On Climbing La Lance

I have to admit that I’m not much of a mountain climber, or even a pleasure walker. Which is strange, because I’m normally very much into “goal-directed activities.” One of the reasons I used to dislike taking walks, or at least the excuse I frequently cited for not taking part in them, was that I didn’t see the point. You’re not actually going anywhere when you take a walk, you’re just taking a walk. That’s not a goal-directed activity, you see, so I wasn’t interested. (I have been woefully wrong about taking walks for years now–walks do have goals, often extremely worthwhile ones, like conviviality–and goal-directed activities are way over-rated anyway, but more on that in a separate posting.) Climbing a mountain is fundamentally different from taking a walk in that there is a very clear goal from the outset: getting to the top. I have my wife to thank for finally convincing and cojoling me into getting to the top of La Lance, a modest mountain in southern France, and thereby opening my eyes to the wonders of walking.

Fortunately, no ropes, pulleys or ice picks are involved in getting to the top of La Lance. There’s a nicely maitained path, steep and very rocky but navigable, that goes all the way to the top. In early spring you can see the path from a distance, criss-crossing the mountain like Harry Potter’s lightning-shaped scar. From the other side of the valley, my daughter called it “the writing on the mountain.” The path is like one very long sentence that tells the mountain’s story. You read it as you walk it, the way young children run a finger along each word as they move down the page. La Lance has an old story to tell. Embedded in one large slate slab in the middle of the path is a fossil, a partial impression of what once must have been an enormous ammonite. Millions of years ago La Lance was underwater. A more recent chapter in the mountain’s history is found near the summit: an old farmhouse perched on the edge of a lush green field that was once grazing ground for sheep, back when people still kept sheep around here.One of the paradoxes of climbing a mountain is that the very nature of the task forces you to look down while the whole point of the exertion is to look up. To get up that steep ascent I crouched into a kind of hunched position: my upper torso was almost parallel with the path while my legs were still perpendicular to it. It felt kind of like leaning into a strong wind; the mountain wasn’t going to make it easy for me. In that posture I crunched my way slowly up the path. On few occasions have I been as acutely aware of the muscles in my buttocks. If I hadn’t assumed this position I would never have noticed that ammonite fossil. Or the various animal tracks that were preserved in the soft earth beside the path. Or the strange feces on a flat rock from a species none of us could identify. In short, if I hadn’t been climbing La Lance I would never have noticed what was right there under my feet.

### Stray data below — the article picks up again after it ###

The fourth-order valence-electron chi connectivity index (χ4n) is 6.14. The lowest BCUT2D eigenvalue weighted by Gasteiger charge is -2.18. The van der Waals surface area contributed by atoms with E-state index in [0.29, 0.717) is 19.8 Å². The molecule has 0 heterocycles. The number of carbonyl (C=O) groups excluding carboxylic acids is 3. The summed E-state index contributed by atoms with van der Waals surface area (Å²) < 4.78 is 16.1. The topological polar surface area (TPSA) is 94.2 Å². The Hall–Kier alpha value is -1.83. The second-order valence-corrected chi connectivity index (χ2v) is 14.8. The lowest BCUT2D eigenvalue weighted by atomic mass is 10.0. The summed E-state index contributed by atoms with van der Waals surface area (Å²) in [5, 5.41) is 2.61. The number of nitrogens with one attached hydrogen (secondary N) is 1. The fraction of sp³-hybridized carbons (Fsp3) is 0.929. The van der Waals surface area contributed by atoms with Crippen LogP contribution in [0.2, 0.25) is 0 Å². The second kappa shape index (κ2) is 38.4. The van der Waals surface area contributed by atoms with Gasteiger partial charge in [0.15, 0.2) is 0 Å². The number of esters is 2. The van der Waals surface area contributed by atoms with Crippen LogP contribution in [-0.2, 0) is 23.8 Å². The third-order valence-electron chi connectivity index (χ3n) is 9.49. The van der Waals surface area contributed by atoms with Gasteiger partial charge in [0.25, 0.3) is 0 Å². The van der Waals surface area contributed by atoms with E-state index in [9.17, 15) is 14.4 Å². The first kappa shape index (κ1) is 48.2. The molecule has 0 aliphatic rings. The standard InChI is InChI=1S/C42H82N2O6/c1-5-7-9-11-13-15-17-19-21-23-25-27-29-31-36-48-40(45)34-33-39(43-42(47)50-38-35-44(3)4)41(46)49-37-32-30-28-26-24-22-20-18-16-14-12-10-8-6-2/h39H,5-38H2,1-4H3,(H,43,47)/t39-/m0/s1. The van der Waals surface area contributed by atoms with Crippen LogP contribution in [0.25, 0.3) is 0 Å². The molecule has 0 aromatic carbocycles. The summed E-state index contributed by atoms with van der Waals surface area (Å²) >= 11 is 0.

The Dutch aphorist Frans Hiddema has a great aphorism about climbing, which is slightly strange for a Dutchman since the only thing flatter than the Netherlands is a poorly delivered speech by President Bush:

He who is always climbing sees less and less of more and more.

Occasionally, I paused and looked up from the climb, remembering my goal. And then I was stunned at all I could see: mountains and pastures, vineyards and villages for close to 50 miles all around; in the furthest distance, the silver sliver of the Rhone. It was awesome. Climbing a mountain has a dual effect: it rubs your nose in the earth, making you work hard for every step, then unfurls a majestic vista that stops you in your tracks and can only be appreciated from a distance. During the climb, you get the mountain in close-up. When you stop, you get the big picture.